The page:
Originally published in the paper of record, David Welch’s recent essay is below – sans editing, because he hit the nail right on the obvious and common sensical head.
It is a shame that William F. Buckley Jr. passed away in 2008. The conservative movement could use him — or someone like him — right now.
In the 1960s, Buckley, largely through his position at the helm of National Review, displayed political courage and sanity by taking on the John Birch Society, an influential anti-Communist group whose members saw conspiracies everywhere they looked.
Fast forward half a century. The modern-day Birchers are the Tea Party. By loudly espousing extreme rhetoric, yet holding untenable beliefs, they have run virtually unchallenged by the Republican leadership, aided by irresponsible radio talk-show hosts and right-wing pundits. While the Tea Party grew, respected moderate voices in the party were further pushed toward extinction. Republicans need a Buckley to bring us back.
Buckley often took issue with liberal-minded members of his party, like Nelson A. Rockefeller, and he gave some quarter to opponents of civil rights legislation. But he placed great faith in the Republican establishment and its brand of mainstream conservatism, which he called the “politics of reality.”
But his biggest challenge came from the far right, primarily in the form of the John Birch Society. During the 1950s and early ’60s, Birchers demanded that the government rid itself of supposed Communists — including, according its founder, Robert Welch (no relation, thank heaven), Dwight D. Eisenhower.
Buckley’s formula for conservative success rested on “the most right, viable candidate who could win.” He saw the danger the Birchers posed to the party, and in 1962 he wrote a devastating essay in National Review that condemned them for essentially calling on the party to commit political suicide. He dismissed Welch’s outrageous views as “drivel” and “removed from common sense.” The essay relegated the Birch Society to pariah status. Buckley may have saved the nascent conservative movement from the dustbin of history.
The absence of a Buckley-esque gatekeeper today has allowed extreme, untested candidates to take center stage and then commit predictable gaffes and issue moon-bat pronouncements. Democrats have used those statements to tarnish the Republican Party as anti-woman, anti-poor, anti-gay, anti-immigrant extremists. Buckley’s conservative pragmatism has been lost, along with the presidency and seats in Congress.
Republicans must now identify those who can bring adult supervision back to the party. Replacing Buckley — an erudite and prolific force of nature — with one individual is next to impossible. But we don’t need to. We can face the extremists with credible, respected leaders who have offered conservative policies that led to Republican victories.
Dare I say it, or should I just whisper the word? We need “the Establishment.” We need officials like former Gov. Jeb Bush of Florida and Gov. Chris Christie of New Jersey, operatives like Karl Rove and Republican Party institutions.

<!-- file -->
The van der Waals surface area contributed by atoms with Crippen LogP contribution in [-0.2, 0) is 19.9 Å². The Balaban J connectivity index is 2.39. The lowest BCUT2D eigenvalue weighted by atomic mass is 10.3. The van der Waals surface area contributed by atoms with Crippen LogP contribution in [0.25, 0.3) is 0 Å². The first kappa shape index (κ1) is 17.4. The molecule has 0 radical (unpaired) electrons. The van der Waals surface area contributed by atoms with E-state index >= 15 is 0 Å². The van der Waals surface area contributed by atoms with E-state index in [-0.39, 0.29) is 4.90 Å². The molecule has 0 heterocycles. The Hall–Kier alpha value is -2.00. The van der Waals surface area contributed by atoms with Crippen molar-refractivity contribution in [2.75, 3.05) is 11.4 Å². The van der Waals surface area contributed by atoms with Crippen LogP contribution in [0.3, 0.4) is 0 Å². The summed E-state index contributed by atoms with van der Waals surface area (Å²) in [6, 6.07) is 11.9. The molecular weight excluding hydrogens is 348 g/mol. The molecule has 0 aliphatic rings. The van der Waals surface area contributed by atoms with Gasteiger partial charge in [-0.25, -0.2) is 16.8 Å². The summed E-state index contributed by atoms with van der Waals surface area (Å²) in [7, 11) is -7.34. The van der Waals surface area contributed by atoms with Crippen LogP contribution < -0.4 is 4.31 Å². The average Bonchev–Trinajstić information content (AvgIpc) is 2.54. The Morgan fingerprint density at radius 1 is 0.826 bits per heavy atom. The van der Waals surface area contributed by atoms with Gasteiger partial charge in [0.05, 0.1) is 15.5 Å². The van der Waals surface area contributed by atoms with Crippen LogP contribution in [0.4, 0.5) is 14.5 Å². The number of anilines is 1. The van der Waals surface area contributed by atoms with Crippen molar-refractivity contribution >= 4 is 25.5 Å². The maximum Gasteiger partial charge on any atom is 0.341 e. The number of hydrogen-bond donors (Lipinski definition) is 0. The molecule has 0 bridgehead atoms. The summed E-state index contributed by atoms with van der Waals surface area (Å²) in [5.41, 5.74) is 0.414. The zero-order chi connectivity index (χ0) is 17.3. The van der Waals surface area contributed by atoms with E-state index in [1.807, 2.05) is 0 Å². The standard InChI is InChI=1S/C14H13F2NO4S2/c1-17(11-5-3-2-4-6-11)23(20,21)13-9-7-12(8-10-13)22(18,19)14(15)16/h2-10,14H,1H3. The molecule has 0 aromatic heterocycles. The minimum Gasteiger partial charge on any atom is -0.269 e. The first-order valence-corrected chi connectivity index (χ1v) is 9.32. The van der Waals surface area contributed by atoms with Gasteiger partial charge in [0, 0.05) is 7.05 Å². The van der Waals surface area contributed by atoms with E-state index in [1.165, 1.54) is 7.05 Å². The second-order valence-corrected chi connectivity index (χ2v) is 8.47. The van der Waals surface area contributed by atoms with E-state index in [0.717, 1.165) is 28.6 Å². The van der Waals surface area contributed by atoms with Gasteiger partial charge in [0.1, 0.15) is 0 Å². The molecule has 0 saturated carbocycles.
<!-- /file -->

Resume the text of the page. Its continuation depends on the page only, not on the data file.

Mr. Christie and Mr. Bush are ideally suited to drive extremists from the party. While some say Mr. Christie’s praise of President Obama after Hurricane Sandy hurt him politically, in fact it cemented his role as party truth-teller. In conjunction with his spirited defense of Sohail Mohammed, a State Superior Court judge who was absurdly attacked for allegedly wanting to impose Shariah law, Mr. Christie should be celebrated by sane people everywhere.
Mr. Bush, who once bravely stated that Ronald Reagan would have a hard time fitting in with today’s Republican Party, likewise has the position and gravitas to weigh in and weed out the Todd Akins and Sharron Angles of the world.
Mr. Bush and Mr. Christie best represent realistic, levelheaded conservatism. Both have crossed the aisle numerous times to the betterment of their states. Yet they enjoy sterling reputations in the party. This occurs when common sense trumps partisanship. This is not to say that the only way forward is by tying the party to bipartisanship. But it does mean a willingness to fight those who claim the name of the party but not its ethos.
In a recent interview, the bête noir of both the left and the Tea Party right, Mr. Rove, suggested that his organization, American Crossroads, might become active in Republican primaries during the next election cycle. If Crossroads and the old-guard Republican committees sided with sensible candidates early on in the primaries and, if need be, ran ads against extreme members of the party, they could do much to bring some sense back to the Republican landscape.
Our modern-day Buckley’s denouncement of once fringe Tea Party candidates should be forthright. Whether it’s Bush, Christie or a party institution, there must be one clear message: no unserious candidate need apply. Party leaders should seize this moment as Buckley did decades ago. It wasn’t easy. He lost subscribers and donors. But inveighing Buckley went, weathering the storm to keep his party poised for future victories.